#1  
Old 06-30-2013, 11:35 AM
Serf
 
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Location: santa cruz mountains
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Default I could sure use some help.

I've made up three batches of Tipo 00 pizza dough and all three have failed.
The first was do to a bad batch of yeast and the second two the finished product
was far to sticky and stringy to work with. Can anyone give me some advise as to what I'm doing wrong. Thanks

Last edited by conleff; 07-03-2013 at 12:08 PM.
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Old 07-27-2013, 03:20 PM
Apprentice
 
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Location: Houston
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Default Re: I could sure use some help.

The best advise is to keep trying. The 2nd batch could have been saved just by adding a little more flour and kneeding it in. The more you make dough the more comfortable you become with the feel and process

Gary
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Old 07-27-2013, 04:24 PM
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Default Re: I could sure use some help.

Thanks Gary. Since my original post I have tried a few more times and I'm
starting to get a feel for it but I haven't reached a point I'm satisfied with.
I was highly encouraged when I successfully made dough with other flours
I got from King Arthur. Thanks for taking the time to help a beginner. I'm a self taught cook who has a fairly good feel for cooking but flour and water have always been a mystery to me. But I'm a thick headed German extraction and I'm determined to get the proper feel and advice like yours is greatly appreciated.
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Old 07-27-2013, 06:46 PM
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Default Re: I could sure use some help.

For what it is worth I started with the standard recipe from the sticky thread on this site. I used the scales to get the quantities right and had success of sorts first up. Second time around I divided it after the first rise and put the containers in the fridge for a day, much better result. The third attempt I think I started to 'get it' regarding the 'feel' of the dough.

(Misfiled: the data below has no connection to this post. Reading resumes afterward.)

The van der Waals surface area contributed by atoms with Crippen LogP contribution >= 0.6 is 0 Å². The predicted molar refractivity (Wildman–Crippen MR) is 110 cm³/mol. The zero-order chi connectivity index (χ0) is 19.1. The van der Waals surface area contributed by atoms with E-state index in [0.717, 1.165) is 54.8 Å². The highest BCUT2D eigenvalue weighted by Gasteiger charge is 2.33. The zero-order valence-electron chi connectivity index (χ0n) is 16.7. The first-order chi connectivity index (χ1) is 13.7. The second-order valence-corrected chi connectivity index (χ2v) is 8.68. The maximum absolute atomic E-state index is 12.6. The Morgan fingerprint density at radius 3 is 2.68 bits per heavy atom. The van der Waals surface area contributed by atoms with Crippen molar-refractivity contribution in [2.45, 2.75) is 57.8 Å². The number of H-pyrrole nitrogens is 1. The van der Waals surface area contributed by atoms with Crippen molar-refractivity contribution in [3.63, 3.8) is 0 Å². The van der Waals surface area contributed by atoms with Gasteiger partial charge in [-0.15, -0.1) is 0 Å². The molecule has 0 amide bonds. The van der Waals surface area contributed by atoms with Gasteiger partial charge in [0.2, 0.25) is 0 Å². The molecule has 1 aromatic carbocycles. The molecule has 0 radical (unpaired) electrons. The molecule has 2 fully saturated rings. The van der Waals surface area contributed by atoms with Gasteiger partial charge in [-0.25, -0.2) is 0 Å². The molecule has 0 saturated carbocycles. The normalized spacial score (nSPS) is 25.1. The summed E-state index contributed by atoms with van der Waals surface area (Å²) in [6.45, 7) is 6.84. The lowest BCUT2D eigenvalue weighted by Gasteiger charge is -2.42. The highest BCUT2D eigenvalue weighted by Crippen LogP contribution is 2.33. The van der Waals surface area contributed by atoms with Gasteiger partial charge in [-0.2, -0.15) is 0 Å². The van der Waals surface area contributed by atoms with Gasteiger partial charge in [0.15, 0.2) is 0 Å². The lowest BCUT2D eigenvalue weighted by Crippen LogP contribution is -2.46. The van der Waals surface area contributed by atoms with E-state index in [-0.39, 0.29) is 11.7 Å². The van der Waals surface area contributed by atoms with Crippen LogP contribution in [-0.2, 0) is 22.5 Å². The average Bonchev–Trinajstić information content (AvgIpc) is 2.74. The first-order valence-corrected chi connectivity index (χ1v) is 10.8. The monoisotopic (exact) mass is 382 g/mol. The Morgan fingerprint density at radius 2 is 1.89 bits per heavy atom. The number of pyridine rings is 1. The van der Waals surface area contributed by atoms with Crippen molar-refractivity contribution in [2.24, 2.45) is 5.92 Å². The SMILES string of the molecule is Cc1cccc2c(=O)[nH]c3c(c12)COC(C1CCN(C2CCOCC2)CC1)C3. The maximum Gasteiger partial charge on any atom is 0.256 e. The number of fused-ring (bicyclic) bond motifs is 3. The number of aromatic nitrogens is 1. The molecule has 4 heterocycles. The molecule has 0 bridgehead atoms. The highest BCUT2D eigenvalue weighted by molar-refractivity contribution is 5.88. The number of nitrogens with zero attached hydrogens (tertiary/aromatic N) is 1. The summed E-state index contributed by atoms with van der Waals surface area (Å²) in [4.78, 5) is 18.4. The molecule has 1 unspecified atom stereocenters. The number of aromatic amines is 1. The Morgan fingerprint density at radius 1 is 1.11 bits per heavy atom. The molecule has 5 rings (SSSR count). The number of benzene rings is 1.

I too had the notion that there was a deal of mystique and a little witchcraft involved when flour and yeast met. Reading some of the technical conversations by those who are passionate about bread and dough generally went close to doing my head in, and as right and relevant that is, I reckon that the newbie dough wrangler is best advised to stick to the basics until they get that sorted.

Since human nature is never happy with what they have done my next batch I will try replacing a small portion of the flour with some stoneground wholemeal organic flour that I use for some other things. What I have discovered already is that it is better than 00 for getting pizza to come off the peel first up.

Good luck with your dough wrangling. IMHO proper quantities, attention to the very simple details of the basic recipe and some determination will produce a good result (eventually). Just have to go steady with the wing of bat and eye of newt.
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Old 07-27-2013, 10:34 PM
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Default Re: I could sure use some help.

Is the problem the dough or getting the dough into the oven? If it is the dough, try reducing the hydration, although posting your exact mix would help. If the problem is getting the dough off the peel, use more flour when forming it and buy a slotted metal peel to launch them into the oven.